(This is the best place I can put this post. It will be moved in the future.)
Just before dawn on a warm but rainy morning at St. Kols cathedral...
The preparations for a brief ceremony were nearing completion. Though not a public affair, the retirement of a paladin was truly an honor to behold. In the history of St. Kols, only three others reached this pinnacle in their career. So infrequent is the occurrence that two of these men have been lost to antiquity. The surviving member of this privileged few will be attending the ceremony as an alumni. Lantamus retired when he reached his 33rd crusade into The Bowl (The Bowl is a territory, more explanation later.). Today would be another marked in history at St. Kols as the first time two retired paladins would be alive at the same time.
A few moments before the ceremony starts, Abbot Herns notices Lantamus and approaches him from across the room. “It is such an honor to see you again my son. It’s even more of an honor to have you under this roof again.” Herns, a tall and joyful old man, had been all Lantamus ever knew of a family. Herns had led the church for decades and oversaw much of Lantamus’ training. Now a man in his late eighties, he sticks around more for morale than duty. Herns walks towards his friend with open his arms and embraces his old friend.
Lantamus is more than happy to see that Herns still lived. “Yes Father, it’s been too long.” Finishing their brief greeting they move their conversation to an adjacent parlor. The room brought back pleasant memories to Lantamus of a time more fulfilling. Twelve years had passed since he had left his birthplace, now he stands where it happened. His mother, a raped nun, pleaded to the lord to forgive her, and died on the floor of the room, right where they stood giving birth. Abbot Herns never disclosed this fact to him. Lantamus turned to his friend. “So, I expect you want me to give some sort of speech today?” He looked to his friend with a smug smile, only to see that his face had lost its warmth, now pale and white. “What is it Father?”
The Abbot turned away from Lantamus and walked to an open window. “I need you to do something for me… For the church.” Herns’ tone had become serious. “Forgive me my son, but I can ask no other.” His voice shook with the hard words. The stress of the topic was too much. The Abbot turned his head away from Lantamus and vomits out the window. Lantamus hurries to his friends’ side in time to catch him. Herns had fainted. Lantamus lays him down on the floor next to where his mother died and runs for help. The ceremony is canceled, the day a ruin. Lantamus consults the other members of the church to the point if interrogation, nothing out of place can be found to lead to an explanation. All they can do now is wait for the answer.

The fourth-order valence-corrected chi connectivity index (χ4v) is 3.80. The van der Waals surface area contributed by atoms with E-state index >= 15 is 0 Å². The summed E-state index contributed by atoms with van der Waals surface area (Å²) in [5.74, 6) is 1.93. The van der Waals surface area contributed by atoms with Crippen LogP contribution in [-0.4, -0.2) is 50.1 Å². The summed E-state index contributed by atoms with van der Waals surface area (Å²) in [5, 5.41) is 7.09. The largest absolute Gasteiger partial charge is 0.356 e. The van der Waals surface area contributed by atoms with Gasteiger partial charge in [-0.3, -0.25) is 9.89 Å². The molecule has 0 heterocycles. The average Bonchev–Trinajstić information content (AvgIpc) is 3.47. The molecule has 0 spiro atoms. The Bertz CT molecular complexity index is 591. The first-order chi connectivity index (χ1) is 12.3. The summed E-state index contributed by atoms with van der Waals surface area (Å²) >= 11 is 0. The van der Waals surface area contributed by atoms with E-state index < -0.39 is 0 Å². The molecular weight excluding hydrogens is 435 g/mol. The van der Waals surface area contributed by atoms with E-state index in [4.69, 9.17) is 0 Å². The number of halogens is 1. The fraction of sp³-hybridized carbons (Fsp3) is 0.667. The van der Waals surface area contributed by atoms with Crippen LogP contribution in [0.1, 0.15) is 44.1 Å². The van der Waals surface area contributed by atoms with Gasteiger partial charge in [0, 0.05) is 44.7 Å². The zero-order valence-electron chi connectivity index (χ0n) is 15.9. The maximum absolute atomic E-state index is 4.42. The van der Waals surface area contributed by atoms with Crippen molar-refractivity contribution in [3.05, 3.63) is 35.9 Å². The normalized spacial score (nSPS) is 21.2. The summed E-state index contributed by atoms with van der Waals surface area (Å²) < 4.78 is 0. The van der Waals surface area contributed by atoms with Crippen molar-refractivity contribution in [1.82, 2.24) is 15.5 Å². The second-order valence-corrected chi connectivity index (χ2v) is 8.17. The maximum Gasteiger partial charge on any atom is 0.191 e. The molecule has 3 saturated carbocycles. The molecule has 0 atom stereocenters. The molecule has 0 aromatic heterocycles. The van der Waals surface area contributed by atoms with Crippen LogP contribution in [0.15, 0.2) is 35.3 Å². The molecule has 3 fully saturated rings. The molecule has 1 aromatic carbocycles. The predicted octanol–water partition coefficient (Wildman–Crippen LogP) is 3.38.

Two days after the Abbot is conscience. Lantamus had not left his side for any stretch of time. Not wanting to discomfort the Abbot he waits till the time is right to ask. “Father, what news could have such an effect? You need say the word and Gazma shall be your cleaving wind of vengeance.” The massive claymore that Lantamus carried with him was usually enough to keep him out of trouble. This however was not his only armament. Lantamus also wielded indestructible faith. He saw himself as a blade of God, and brought much retribution to the wicked.
The Abbot looked to his friend. “What I am going to tell you must be herd only once, should it draw me to madness just to know.” The Abbot started to sweat. “You must return to The Bowl.” The Abbot lurches forward and gives out a grown. “I know the source of the evil. You must…” But the words do not come. The Abbot’s abdomen flattens and his innards project out of his mouth and lay on his belly. The Abbot is dead and Lantamus is shocked to what he has witnessed. The guts had not even stopped steaming when suddenly.
The door is kicked in. In bursts two monks falling over themselves, and their robes. “Sir, Ruxx is leading an army this way out of The Bowl.” At first the priest’s eyes are on Lantamus’ face. Then he notices that the old knight is looking down, his eyes dart down briefly, the monk runs, the other had gone long ago. Lantamus turns and heads for the door, everything feels in slow motion now.
No cognitive thought is remembered from the time Lantamus leaves the parlor until he reaches the door of Pollix. He barges in. “Arm thy self, we leave at once. Ruxx will be bearing down on us any moment.” Lantamus went on to other doors giving similar annotations of the situation. Soon, six men stood circular, armed to the bone and matted in steel. “We have done this in the past men. Let us show their heads the grasses of or fields.” The men disperse themselves in a rehearsed fashion and exit into the courtyard, only to find themselves too late. Everything set ablaze by the advance archers had already started to ash. War drums beat in a maddening rhythm from all sides outside the thin stone walls of the courtyard.
“We are totally surrounded!” Pollix shouts. “There must be at least two-hundred warriors out there!” He quickly scales a watchtower latter and hesitates with what his eyes meet. It was not a mere two-hundred warriors that picketed at their wall, but thousands. Pollix leaps down. “Lantamus, it is as if The Bowl has spilt onto us. Ruxx brings no army but a nation! This will be it for us and our land. All will be lost!”